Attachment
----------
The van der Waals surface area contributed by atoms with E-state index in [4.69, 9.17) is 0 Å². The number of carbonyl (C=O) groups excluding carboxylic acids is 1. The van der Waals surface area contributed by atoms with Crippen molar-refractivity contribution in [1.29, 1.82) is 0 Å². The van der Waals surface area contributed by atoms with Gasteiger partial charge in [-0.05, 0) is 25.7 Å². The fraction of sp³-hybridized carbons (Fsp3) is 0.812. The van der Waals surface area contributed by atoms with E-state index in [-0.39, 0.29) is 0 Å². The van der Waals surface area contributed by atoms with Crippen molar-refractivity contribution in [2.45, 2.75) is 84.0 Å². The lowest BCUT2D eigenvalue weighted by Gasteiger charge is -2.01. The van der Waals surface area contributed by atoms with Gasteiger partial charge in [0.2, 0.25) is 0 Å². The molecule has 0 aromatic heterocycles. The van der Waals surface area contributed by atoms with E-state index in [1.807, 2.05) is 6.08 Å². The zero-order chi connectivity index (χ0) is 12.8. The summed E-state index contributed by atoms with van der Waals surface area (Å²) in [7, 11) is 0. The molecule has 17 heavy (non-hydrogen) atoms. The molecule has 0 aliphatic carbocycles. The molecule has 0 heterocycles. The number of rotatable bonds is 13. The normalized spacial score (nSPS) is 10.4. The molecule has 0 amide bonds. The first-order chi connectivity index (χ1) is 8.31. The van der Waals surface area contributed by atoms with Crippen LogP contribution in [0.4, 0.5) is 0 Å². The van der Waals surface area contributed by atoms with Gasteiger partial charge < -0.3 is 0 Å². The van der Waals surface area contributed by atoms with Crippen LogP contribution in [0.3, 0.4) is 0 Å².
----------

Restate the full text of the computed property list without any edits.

The van der Waals surface area contributed by atoms with E-state index in [4.69, 9.17) is 0 Å². The number of carbonyl (C=O) groups excluding carboxylic acids is 1. The van der Waals surface area contributed by atoms with Crippen molar-refractivity contribution in [1.29, 1.82) is 0 Å². The van der Waals surface area contributed by atoms with Gasteiger partial charge in [-0.05, 0) is 25.7 Å². The fraction of sp³-hybridized carbons (Fsp3) is 0.812. The van der Waals surface area contributed by atoms with E-state index in [-0.39, 0.29) is 0 Å². The van der Waals surface area contributed by atoms with Crippen molar-refractivity contribution in [2.45, 2.75) is 84.0 Å². The lowest BCUT2D eigenvalue weighted by Gasteiger charge is -2.01. The van der Waals surface area contributed by atoms with Gasteiger partial charge in [0.2, 0.25) is 0 Å². The molecule has 0 aromatic heterocycles. The van der Waals surface area contributed by atoms with E-state index in [1.807, 2.05) is 6.08 Å². The zero-order chi connectivity index (χ0) is 12.8. The summed E-state index contributed by atoms with van der Waals surface area (Å²) in [7, 11) is 0. The molecule has 17 heavy (non-hydrogen) atoms. The molecule has 0 aliphatic carbocycles. The molecule has 0 heterocycles. The number of rotatable bonds is 13. The normalized spacial score (nSPS) is 10.4. The molecule has 0 amide bonds. The first-order chi connectivity index (χ1) is 8.31. The van der Waals surface area contributed by atoms with Crippen LogP contribution in [0.4, 0.5) is 0 Å². The van der Waals surface area contributed by atoms with Gasteiger partial charge < -0.3 is 0 Å². The van der Waals surface area contributed by atoms with Crippen LogP contribution in [0.3, 0.4) is 0 Å².